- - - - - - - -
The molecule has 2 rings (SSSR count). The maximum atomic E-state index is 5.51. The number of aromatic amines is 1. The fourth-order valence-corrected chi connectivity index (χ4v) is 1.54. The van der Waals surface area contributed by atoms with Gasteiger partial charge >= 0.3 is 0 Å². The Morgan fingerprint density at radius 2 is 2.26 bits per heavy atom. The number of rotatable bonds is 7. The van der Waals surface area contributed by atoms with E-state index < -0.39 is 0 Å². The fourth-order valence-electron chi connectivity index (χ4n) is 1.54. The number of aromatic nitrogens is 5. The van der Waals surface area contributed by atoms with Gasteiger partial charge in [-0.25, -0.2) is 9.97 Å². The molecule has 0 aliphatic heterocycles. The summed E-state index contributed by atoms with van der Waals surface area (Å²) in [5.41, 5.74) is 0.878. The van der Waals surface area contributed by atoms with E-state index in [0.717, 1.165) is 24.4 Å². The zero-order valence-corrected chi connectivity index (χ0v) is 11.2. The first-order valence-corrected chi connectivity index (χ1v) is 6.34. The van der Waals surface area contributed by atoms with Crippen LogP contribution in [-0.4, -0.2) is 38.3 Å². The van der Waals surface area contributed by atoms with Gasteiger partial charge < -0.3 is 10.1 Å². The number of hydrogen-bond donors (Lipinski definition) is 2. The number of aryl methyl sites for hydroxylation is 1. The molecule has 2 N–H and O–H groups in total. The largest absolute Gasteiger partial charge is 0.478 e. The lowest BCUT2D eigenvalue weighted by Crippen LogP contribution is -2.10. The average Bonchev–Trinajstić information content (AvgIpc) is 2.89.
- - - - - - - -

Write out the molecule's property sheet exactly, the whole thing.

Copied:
The molecule has 2 rings (SSSR count). The maximum atomic E-state index is 5.51. The number of aromatic amines is 1. The fourth-order valence-corrected chi connectivity index (χ4v) is 1.54. The van der Waals surface area contributed by atoms with Gasteiger partial charge >= 0.3 is 0 Å². The Morgan fingerprint density at radius 2 is 2.26 bits per heavy atom. The number of rotatable bonds is 7. The van der Waals surface area contributed by atoms with E-state index < -0.39 is 0 Å². The fourth-order valence-electron chi connectivity index (χ4n) is 1.54. The number of aromatic nitrogens is 5. The van der Waals surface area contributed by atoms with Gasteiger partial charge in [-0.25, -0.2) is 9.97 Å². The molecule has 0 aliphatic heterocycles. The summed E-state index contributed by atoms with van der Waals surface area (Å²) in [5.41, 5.74) is 0.878. The van der Waals surface area contributed by atoms with E-state index in [0.717, 1.165) is 24.4 Å². The zero-order valence-corrected chi connectivity index (χ0v) is 11.2. The first-order valence-corrected chi connectivity index (χ1v) is 6.34. The van der Waals surface area contributed by atoms with Crippen LogP contribution in [-0.4, -0.2) is 38.3 Å². The van der Waals surface area contributed by atoms with Gasteiger partial charge < -0.3 is 10.1 Å². The number of hydrogen-bond donors (Lipinski definition) is 2. The number of aryl methyl sites for hydroxylation is 1. The molecule has 2 N–H and O–H groups in total. The largest absolute Gasteiger partial charge is 0.478 e. The lowest BCUT2D eigenvalue weighted by Crippen LogP contribution is -2.10. The average Bonchev–Trinajstić information content (AvgIpc) is 2.89.